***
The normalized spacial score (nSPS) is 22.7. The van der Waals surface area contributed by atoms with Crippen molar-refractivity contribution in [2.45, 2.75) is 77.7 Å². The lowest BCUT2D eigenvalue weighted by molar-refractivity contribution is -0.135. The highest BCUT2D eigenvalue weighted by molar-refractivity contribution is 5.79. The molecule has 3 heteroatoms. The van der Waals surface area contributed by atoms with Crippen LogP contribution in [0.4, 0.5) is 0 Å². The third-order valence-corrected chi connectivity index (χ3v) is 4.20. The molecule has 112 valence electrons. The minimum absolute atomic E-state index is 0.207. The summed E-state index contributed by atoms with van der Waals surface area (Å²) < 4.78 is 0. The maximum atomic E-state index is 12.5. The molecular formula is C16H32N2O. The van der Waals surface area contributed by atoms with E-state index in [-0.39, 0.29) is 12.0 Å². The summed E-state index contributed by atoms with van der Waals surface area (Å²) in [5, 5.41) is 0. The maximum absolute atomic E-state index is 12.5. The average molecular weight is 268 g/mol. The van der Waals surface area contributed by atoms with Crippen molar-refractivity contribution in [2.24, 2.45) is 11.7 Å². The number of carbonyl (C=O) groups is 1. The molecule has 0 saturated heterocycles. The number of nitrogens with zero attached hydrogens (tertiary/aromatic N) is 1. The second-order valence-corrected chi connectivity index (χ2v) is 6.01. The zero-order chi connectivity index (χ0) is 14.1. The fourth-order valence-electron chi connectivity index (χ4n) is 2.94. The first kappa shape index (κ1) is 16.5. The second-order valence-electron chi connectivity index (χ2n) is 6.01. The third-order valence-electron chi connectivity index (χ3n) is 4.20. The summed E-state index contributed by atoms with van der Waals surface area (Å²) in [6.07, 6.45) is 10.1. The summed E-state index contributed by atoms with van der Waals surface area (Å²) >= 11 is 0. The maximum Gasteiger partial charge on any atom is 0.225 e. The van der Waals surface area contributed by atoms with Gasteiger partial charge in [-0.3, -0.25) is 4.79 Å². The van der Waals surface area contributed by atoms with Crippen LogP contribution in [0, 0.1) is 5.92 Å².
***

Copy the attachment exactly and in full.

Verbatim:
The normalized spacial score (nSPS) is 22.7. The van der Waals surface area contributed by atoms with Crippen molar-refractivity contribution in [2.45, 2.75) is 77.7 Å². The lowest BCUT2D eigenvalue weighted by molar-refractivity contribution is -0.135. The highest BCUT2D eigenvalue weighted by molar-refractivity contribution is 5.79. The molecule has 3 heteroatoms. The van der Waals surface area contributed by atoms with Crippen LogP contribution in [0.4, 0.5) is 0 Å². The third-order valence-corrected chi connectivity index (χ3v) is 4.20. The molecule has 112 valence electrons. The minimum absolute atomic E-state index is 0.207. The summed E-state index contributed by atoms with van der Waals surface area (Å²) < 4.78 is 0. The maximum atomic E-state index is 12.5. The molecular formula is C16H32N2O. The van der Waals surface area contributed by atoms with E-state index in [-0.39, 0.29) is 12.0 Å². The summed E-state index contributed by atoms with van der Waals surface area (Å²) in [5, 5.41) is 0. The maximum absolute atomic E-state index is 12.5. The average molecular weight is 268 g/mol. The van der Waals surface area contributed by atoms with Crippen molar-refractivity contribution in [2.24, 2.45) is 11.7 Å². The number of carbonyl (C=O) groups is 1. The molecule has 0 saturated heterocycles. The number of nitrogens with zero attached hydrogens (tertiary/aromatic N) is 1. The second-order valence-corrected chi connectivity index (χ2v) is 6.01. The zero-order chi connectivity index (χ0) is 14.1. The fourth-order valence-electron chi connectivity index (χ4n) is 2.94. The first kappa shape index (κ1) is 16.5. The second-order valence-electron chi connectivity index (χ2n) is 6.01. The third-order valence-electron chi connectivity index (χ3n) is 4.20. The summed E-state index contributed by atoms with van der Waals surface area (Å²) in [6.07, 6.45) is 10.1. The summed E-state index contributed by atoms with van der Waals surface area (Å²) >= 11 is 0. The maximum Gasteiger partial charge on any atom is 0.225 e. The van der Waals surface area contributed by atoms with Gasteiger partial charge in [-0.3, -0.25) is 4.79 Å². The van der Waals surface area contributed by atoms with Crippen LogP contribution in [0, 0.1) is 5.92 Å².